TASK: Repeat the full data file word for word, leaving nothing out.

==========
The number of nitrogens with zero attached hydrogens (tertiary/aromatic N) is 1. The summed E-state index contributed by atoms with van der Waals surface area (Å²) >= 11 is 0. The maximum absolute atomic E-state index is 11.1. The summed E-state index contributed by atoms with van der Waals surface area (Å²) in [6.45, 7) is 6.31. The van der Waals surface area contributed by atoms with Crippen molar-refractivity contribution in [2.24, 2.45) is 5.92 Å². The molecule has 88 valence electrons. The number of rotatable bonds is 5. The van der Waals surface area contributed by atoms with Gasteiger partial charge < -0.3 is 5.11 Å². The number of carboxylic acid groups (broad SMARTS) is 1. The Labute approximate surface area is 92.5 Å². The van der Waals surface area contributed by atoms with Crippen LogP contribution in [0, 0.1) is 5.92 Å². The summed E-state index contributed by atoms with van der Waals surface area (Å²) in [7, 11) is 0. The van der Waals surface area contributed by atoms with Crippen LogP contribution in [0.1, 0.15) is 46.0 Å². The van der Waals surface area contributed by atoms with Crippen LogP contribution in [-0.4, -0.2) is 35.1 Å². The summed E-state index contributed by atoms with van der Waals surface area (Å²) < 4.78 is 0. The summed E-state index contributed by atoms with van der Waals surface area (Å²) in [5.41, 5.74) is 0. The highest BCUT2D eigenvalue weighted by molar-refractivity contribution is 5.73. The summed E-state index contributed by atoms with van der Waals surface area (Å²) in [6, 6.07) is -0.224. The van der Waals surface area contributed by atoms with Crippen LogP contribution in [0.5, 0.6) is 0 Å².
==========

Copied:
The number of nitrogens with zero attached hydrogens (tertiary/aromatic N) is 1. The summed E-state index contributed by atoms with van der Waals surface area (Å²) >= 11 is 0. The maximum absolute atomic E-state index is 11.1. The summed E-state index contributed by atoms with van der Waals surface area (Å²) in [6.45, 7) is 6.31. The van der Waals surface area contributed by atoms with Crippen molar-refractivity contribution in [2.24, 2.45) is 5.92 Å². The molecule has 88 valence electrons. The number of rotatable bonds is 5. The van der Waals surface area contributed by atoms with Gasteiger partial charge < -0.3 is 5.11 Å². The number of carboxylic acid groups (broad SMARTS) is 1. The Labute approximate surface area is 92.5 Å². The van der Waals surface area contributed by atoms with Crippen LogP contribution in [0, 0.1) is 5.92 Å². The summed E-state index contributed by atoms with van der Waals surface area (Å²) in [7, 11) is 0. The van der Waals surface area contributed by atoms with Crippen LogP contribution in [0.1, 0.15) is 46.0 Å². The van der Waals surface area contributed by atoms with Crippen LogP contribution in [-0.4, -0.2) is 35.1 Å². The summed E-state index contributed by atoms with van der Waals surface area (Å²) < 4.78 is 0. The summed E-state index contributed by atoms with van der Waals surface area (Å²) in [5.41, 5.74) is 0. The highest BCUT2D eigenvalue weighted by molar-refractivity contribution is 5.73. The summed E-state index contributed by atoms with van der Waals surface area (Å²) in [6, 6.07) is -0.224. The van der Waals surface area contributed by atoms with Crippen LogP contribution in [0.5, 0.6) is 0 Å².